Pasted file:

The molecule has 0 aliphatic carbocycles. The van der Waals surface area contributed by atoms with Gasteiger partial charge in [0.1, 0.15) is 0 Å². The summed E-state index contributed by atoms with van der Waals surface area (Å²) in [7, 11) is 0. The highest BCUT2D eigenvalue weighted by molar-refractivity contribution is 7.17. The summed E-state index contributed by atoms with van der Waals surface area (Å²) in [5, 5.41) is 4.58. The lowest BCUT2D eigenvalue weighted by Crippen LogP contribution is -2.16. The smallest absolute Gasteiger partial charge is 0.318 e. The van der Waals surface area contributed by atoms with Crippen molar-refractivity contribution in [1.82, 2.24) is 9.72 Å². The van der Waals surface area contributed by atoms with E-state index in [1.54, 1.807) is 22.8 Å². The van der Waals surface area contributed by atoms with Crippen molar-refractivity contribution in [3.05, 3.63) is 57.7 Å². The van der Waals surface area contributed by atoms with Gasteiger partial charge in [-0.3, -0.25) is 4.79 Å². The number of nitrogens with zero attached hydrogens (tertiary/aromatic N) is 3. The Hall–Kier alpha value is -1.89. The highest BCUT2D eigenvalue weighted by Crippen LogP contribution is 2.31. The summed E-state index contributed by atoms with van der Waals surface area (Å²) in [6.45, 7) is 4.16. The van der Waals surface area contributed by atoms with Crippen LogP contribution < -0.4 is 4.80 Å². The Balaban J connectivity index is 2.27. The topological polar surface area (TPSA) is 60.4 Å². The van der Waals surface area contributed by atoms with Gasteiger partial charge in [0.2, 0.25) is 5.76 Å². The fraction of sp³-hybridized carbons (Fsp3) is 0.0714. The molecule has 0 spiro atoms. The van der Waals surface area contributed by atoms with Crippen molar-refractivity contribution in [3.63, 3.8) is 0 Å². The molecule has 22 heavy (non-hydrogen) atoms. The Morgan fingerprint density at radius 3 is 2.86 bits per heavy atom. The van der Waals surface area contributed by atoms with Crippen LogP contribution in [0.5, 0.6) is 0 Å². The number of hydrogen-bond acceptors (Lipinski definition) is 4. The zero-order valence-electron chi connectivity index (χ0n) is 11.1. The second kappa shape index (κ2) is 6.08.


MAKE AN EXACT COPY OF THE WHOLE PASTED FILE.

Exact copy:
The molecule has 0 aliphatic carbocycles. The van der Waals surface area contributed by atoms with Gasteiger partial charge in [0.1, 0.15) is 0 Å². The summed E-state index contributed by atoms with van der Waals surface area (Å²) in [7, 11) is 0. The highest BCUT2D eigenvalue weighted by molar-refractivity contribution is 7.17. The summed E-state index contributed by atoms with van der Waals surface area (Å²) in [5, 5.41) is 4.58. The lowest BCUT2D eigenvalue weighted by Crippen LogP contribution is -2.16. The smallest absolute Gasteiger partial charge is 0.318 e. The van der Waals surface area contributed by atoms with Crippen molar-refractivity contribution in [1.82, 2.24) is 9.72 Å². The van der Waals surface area contributed by atoms with E-state index in [1.54, 1.807) is 22.8 Å². The van der Waals surface area contributed by atoms with Crippen molar-refractivity contribution in [3.05, 3.63) is 57.7 Å². The van der Waals surface area contributed by atoms with Gasteiger partial charge in [-0.3, -0.25) is 4.79 Å². The number of nitrogens with zero attached hydrogens (tertiary/aromatic N) is 3. The Hall–Kier alpha value is -1.89. The highest BCUT2D eigenvalue weighted by Crippen LogP contribution is 2.31. The summed E-state index contributed by atoms with van der Waals surface area (Å²) in [6.45, 7) is 4.16. The van der Waals surface area contributed by atoms with Crippen LogP contribution < -0.4 is 4.80 Å². The Balaban J connectivity index is 2.27. The topological polar surface area (TPSA) is 60.4 Å². The van der Waals surface area contributed by atoms with Gasteiger partial charge in [0.2, 0.25) is 5.76 Å². The fraction of sp³-hybridized carbons (Fsp3) is 0.0714. The molecule has 0 spiro atoms. The van der Waals surface area contributed by atoms with Crippen molar-refractivity contribution in [3.63, 3.8) is 0 Å². The molecule has 22 heavy (non-hydrogen) atoms. The Morgan fingerprint density at radius 3 is 2.86 bits per heavy atom. The van der Waals surface area contributed by atoms with Crippen LogP contribution in [0.5, 0.6) is 0 Å². The number of hydrogen-bond acceptors (Lipinski definition) is 4. The zero-order valence-electron chi connectivity index (χ0n) is 11.1. The second kappa shape index (κ2) is 6.08.